Scotland is to get its own £15.8m artificial intelligence (AI) health research centre.
The Glasgow-based centre will look at how AI could improve patient diagnosis and treatment.
It will bring together experts to explore using AI in the treatment of strokes and some cancers.
It is hoped that using technology to process large amounts of data will allow the health service to operate more quickly and efficiently.
The centre will be known as the Industrial Centre for Artificial Intelligence Research in Digital Diagnostics (iCAIRD).
The Scottish government announced £10m of funding, with a further £5m coming from partner companies.
It is predicted that iCAIRD will create new jobs centred around AI and digital technology in healthcare.
Prof David Harrison, principal investigator for the project, said: “Our aim is to transform digital diagnostic healthcare in Scotland, in order to benefit patients and make processes more streamlined and modern for the NHS.”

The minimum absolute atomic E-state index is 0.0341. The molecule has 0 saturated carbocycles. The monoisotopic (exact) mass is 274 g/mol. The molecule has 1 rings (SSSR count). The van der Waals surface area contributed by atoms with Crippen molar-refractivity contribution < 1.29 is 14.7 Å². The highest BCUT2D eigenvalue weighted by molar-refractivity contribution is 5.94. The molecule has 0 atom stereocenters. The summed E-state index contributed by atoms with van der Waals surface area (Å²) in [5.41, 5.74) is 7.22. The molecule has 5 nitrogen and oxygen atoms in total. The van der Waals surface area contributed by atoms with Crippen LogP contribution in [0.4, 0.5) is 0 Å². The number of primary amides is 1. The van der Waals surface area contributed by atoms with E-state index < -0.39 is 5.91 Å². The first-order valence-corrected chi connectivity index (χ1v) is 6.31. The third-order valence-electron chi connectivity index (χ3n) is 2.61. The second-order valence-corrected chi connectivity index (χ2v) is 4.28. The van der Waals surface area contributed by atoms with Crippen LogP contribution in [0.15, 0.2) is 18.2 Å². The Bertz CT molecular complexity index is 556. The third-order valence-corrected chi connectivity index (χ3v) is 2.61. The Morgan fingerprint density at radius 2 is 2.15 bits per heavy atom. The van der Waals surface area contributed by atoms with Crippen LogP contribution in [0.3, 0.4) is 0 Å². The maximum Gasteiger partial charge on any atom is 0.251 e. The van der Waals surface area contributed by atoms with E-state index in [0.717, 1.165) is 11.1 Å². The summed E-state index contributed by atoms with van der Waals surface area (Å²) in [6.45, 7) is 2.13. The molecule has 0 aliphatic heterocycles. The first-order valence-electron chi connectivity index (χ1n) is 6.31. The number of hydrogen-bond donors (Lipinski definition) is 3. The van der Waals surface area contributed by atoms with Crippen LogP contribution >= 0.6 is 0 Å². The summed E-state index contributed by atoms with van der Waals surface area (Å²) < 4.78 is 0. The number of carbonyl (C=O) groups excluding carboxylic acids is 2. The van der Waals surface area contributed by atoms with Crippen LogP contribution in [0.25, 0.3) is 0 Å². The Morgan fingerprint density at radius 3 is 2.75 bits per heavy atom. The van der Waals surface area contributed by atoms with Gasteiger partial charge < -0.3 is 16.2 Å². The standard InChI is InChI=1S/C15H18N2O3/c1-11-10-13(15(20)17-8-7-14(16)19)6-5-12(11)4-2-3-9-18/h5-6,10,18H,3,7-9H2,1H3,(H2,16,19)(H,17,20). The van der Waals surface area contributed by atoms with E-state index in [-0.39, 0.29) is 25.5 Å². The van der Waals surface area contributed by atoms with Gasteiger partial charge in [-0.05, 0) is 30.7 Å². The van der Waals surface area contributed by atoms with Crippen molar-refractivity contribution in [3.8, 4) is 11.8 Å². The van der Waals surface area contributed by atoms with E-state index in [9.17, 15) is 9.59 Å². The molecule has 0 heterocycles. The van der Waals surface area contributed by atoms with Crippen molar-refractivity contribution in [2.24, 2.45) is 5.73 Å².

Prof Dame Anna Dominiczak, vice principal at the University of Glasgow, said the setting up of iCAIRD was “a great coup for Scotland and its people, and further positions Scotland’s ability to be a global leader in precision medicine”.
She added: “iCAIRD epitomises our ‘triple helix’ approach to healthcare innovation and Precision Medicine by developing research and innovation concurrently in industry, the NHS and academia.”
UK Research and Innovation chief executive, Prof Sir Mark Walport, said early diagnosis of illness “can greatly increase the chances of successful treatment and save lives”.
He added: “The centre (will) bring together the teams that will develop artificial intelligence tools that can analyse medical images varying from x-rays to microscopic sections from tissue biopsies.
“Artificial intelligence has the potential to revolutionise the speed and accuracy of medical diagnosis.”